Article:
The defendants rely principally on Union Central Life Insurance Co. v. Lowe (1932), 349 Ill. 464, 182 N.E. 611, which involved the taxation of an insurance company incorporated in Ohio. At that time the Illinois privilege tax was 2% of gross premiums and permitted deductions for amounts paid in dividends and for reinsurance; the Ohio tax was 2 1/2% of gross premiums and allowed the deduction of amounts received from reinsurance. In upholding the imposition of the retaliatory provision against Union Central the court said:
"It is but a simple matter of calculation to demonstrate that the Ohio rate, when applied to the facts in the case at bar, will produce a tax considerably higher than the Illinois rate would produce on the same transactions." 349 Ill. 464, 471, 182 N.E. 611, 614.)
Although this language supports the defendants' argument that the retaliatory tax is triggered by comparing how an insurance company will fare under the tax laws of Illinois and of its home State, the case construed an earlier version of the retaliatory provision; the statute was amended in 1937 to substantially its current form. When Union Central was decided, the statute said:
"If the laws of another state or territory shall require of insurance corporations, companies or associations organized under the laws of this State, and doing business in such other state or territory, payments for taxes, fines, penalties, certificates of authority, license fees or otherwise, on a basis or rate which will produce amounts greater than would be produced by the application of the basis or rate provided for herein and by any other laws of this State, then and in every such case [insurance companies from that State] shall be required to pay for such privilege on the same basis or rate as is imposed by the laws of such state or territory upon [Illinois insurance companies]." (Ill. Rev. Stat. 1931, ch. 73, par. 80 (Cahill).)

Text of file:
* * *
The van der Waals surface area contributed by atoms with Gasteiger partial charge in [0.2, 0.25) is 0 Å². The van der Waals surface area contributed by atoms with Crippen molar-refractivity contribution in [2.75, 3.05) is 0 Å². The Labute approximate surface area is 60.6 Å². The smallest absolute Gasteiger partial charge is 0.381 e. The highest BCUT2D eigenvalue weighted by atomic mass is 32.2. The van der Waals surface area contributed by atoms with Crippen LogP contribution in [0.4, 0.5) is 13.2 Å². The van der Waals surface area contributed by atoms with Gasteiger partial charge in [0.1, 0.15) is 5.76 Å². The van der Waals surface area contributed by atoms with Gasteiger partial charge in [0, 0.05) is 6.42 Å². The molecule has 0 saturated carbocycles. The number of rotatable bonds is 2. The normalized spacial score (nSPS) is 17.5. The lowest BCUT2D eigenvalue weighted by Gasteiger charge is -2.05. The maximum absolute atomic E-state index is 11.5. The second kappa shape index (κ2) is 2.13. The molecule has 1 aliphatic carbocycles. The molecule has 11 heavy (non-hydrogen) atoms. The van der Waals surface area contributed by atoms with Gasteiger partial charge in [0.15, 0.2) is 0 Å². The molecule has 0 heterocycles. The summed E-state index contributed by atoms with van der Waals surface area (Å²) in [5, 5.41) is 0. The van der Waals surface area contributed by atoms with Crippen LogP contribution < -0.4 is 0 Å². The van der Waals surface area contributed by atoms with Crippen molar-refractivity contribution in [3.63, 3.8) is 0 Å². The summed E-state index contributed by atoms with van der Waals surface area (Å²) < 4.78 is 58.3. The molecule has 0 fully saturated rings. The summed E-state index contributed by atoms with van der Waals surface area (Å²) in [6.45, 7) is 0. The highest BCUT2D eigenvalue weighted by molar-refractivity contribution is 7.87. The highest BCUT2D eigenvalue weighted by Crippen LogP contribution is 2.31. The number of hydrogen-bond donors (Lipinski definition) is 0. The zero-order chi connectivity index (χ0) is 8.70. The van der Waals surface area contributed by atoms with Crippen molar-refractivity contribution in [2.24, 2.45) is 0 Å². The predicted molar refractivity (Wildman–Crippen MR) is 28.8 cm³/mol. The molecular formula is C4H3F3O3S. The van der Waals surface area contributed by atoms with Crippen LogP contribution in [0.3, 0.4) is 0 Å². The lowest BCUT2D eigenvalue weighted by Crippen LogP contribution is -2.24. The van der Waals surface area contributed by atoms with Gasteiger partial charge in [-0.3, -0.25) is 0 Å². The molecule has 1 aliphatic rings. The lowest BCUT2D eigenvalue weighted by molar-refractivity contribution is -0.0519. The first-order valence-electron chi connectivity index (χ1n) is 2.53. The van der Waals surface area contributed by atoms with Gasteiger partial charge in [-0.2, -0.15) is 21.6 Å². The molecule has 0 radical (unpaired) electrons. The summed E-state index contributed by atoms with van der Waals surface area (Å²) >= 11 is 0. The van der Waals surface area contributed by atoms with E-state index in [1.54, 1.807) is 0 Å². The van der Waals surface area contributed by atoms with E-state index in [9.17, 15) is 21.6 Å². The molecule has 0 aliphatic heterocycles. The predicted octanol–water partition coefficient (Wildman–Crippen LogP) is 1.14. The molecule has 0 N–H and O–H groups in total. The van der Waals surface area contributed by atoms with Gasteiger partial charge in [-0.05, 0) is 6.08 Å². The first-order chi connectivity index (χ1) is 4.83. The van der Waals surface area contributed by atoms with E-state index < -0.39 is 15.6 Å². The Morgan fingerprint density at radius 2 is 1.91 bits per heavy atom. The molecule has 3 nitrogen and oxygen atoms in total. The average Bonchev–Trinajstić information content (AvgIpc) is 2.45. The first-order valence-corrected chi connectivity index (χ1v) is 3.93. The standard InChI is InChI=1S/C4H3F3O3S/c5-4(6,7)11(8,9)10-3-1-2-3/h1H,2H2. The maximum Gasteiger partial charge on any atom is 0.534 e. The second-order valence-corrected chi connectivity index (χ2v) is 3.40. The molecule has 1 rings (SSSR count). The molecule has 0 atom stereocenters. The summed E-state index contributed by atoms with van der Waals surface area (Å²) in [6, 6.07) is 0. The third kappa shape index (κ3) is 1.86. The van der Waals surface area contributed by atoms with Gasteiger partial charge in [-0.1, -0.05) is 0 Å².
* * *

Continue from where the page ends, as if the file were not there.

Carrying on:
Also, because the Ohio tax rate was .5% greater than the Illinois rate, it was clear that if the deductions were ignored the Ohio tax would always be greater. The court in Union Central disagreed, however, with the insurance company's argument that the foreign tax must always be greater to justify the use of the retaliatory provision.